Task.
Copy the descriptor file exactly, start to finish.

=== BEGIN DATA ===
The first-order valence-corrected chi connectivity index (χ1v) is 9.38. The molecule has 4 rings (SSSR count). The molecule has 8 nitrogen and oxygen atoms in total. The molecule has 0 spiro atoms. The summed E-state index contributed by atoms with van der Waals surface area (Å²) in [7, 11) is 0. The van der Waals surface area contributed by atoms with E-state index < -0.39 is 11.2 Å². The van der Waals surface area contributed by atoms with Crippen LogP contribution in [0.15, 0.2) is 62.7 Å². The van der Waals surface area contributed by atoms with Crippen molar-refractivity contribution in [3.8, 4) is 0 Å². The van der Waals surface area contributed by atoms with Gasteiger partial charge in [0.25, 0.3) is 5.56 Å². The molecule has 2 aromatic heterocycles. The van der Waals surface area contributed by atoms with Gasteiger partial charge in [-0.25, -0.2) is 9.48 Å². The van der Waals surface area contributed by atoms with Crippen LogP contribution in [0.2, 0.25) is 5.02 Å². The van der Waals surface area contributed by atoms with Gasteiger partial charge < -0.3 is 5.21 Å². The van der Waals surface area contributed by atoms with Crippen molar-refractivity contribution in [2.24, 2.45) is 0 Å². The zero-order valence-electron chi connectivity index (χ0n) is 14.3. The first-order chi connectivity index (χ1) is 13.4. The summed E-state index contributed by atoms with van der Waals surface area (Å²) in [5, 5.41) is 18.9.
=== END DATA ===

The first-order valence-corrected chi connectivity index (χ1v) is 9.38. The molecule has 4 rings (SSSR count). The molecule has 8 nitrogen and oxygen atoms in total. The molecule has 0 spiro atoms. The summed E-state index contributed by atoms with van der Waals surface area (Å²) in [7, 11) is 0. The van der Waals surface area contributed by atoms with E-state index < -0.39 is 11.2 Å². The van der Waals surface area contributed by atoms with Crippen LogP contribution in [0.15, 0.2) is 62.7 Å². The van der Waals surface area contributed by atoms with Crippen molar-refractivity contribution in [3.8, 4) is 0 Å². The van der Waals surface area contributed by atoms with Gasteiger partial charge in [0.25, 0.3) is 5.56 Å². The molecule has 2 aromatic heterocycles. The van der Waals surface area contributed by atoms with Gasteiger partial charge in [-0.25, -0.2) is 9.48 Å². The van der Waals surface area contributed by atoms with Crippen LogP contribution in [0.2, 0.25) is 5.02 Å². The van der Waals surface area contributed by atoms with Gasteiger partial charge < -0.3 is 5.21 Å². The van der Waals surface area contributed by atoms with Crippen molar-refractivity contribution in [2.24, 2.45) is 0 Å². The zero-order valence-electron chi connectivity index (χ0n) is 14.3. The first-order chi connectivity index (χ1) is 13.4. The summed E-state index contributed by atoms with van der Waals surface area (Å²) in [5, 5.41) is 18.9.